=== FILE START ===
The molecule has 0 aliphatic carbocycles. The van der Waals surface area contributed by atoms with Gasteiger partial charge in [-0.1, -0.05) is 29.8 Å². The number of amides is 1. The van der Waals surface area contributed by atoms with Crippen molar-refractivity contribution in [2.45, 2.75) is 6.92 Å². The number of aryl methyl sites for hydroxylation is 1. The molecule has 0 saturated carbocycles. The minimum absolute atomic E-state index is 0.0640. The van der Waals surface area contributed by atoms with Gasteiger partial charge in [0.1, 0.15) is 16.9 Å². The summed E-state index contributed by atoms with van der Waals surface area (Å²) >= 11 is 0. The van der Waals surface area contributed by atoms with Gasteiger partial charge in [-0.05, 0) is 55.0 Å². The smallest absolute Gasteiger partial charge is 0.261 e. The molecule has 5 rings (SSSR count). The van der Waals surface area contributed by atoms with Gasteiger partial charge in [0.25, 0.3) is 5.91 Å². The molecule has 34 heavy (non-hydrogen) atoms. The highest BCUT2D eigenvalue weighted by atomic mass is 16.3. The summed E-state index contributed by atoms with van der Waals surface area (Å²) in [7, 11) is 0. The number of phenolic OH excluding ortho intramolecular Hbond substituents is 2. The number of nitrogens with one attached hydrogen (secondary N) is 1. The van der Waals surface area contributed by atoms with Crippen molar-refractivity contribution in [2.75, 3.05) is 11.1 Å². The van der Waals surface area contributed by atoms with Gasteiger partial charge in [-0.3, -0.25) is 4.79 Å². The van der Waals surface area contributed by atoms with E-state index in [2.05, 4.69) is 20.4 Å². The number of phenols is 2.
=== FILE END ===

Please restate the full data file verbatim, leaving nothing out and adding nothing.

The molecule has 0 aliphatic carbocycles. The van der Waals surface area contributed by atoms with Gasteiger partial charge in [-0.1, -0.05) is 29.8 Å². The number of amides is 1. The van der Waals surface area contributed by atoms with Crippen molar-refractivity contribution in [2.45, 2.75) is 6.92 Å². The number of aryl methyl sites for hydroxylation is 1. The molecule has 0 saturated carbocycles. The minimum absolute atomic E-state index is 0.0640. The van der Waals surface area contributed by atoms with Gasteiger partial charge in [0.1, 0.15) is 16.9 Å². The summed E-state index contributed by atoms with van der Waals surface area (Å²) >= 11 is 0. The van der Waals surface area contributed by atoms with Gasteiger partial charge in [-0.05, 0) is 55.0 Å². The smallest absolute Gasteiger partial charge is 0.261 e. The molecule has 5 rings (SSSR count). The van der Waals surface area contributed by atoms with Gasteiger partial charge in [0.25, 0.3) is 5.91 Å². The molecule has 34 heavy (non-hydrogen) atoms. The highest BCUT2D eigenvalue weighted by atomic mass is 16.3. The summed E-state index contributed by atoms with van der Waals surface area (Å²) in [7, 11) is 0. The number of phenolic OH excluding ortho intramolecular Hbond substituents is 2. The number of nitrogens with one attached hydrogen (secondary N) is 1. The van der Waals surface area contributed by atoms with Crippen molar-refractivity contribution in [2.75, 3.05) is 11.1 Å². The van der Waals surface area contributed by atoms with Gasteiger partial charge in [-0.3, -0.25) is 4.79 Å². The van der Waals surface area contributed by atoms with E-state index in [2.05, 4.69) is 20.4 Å². The number of phenols is 2.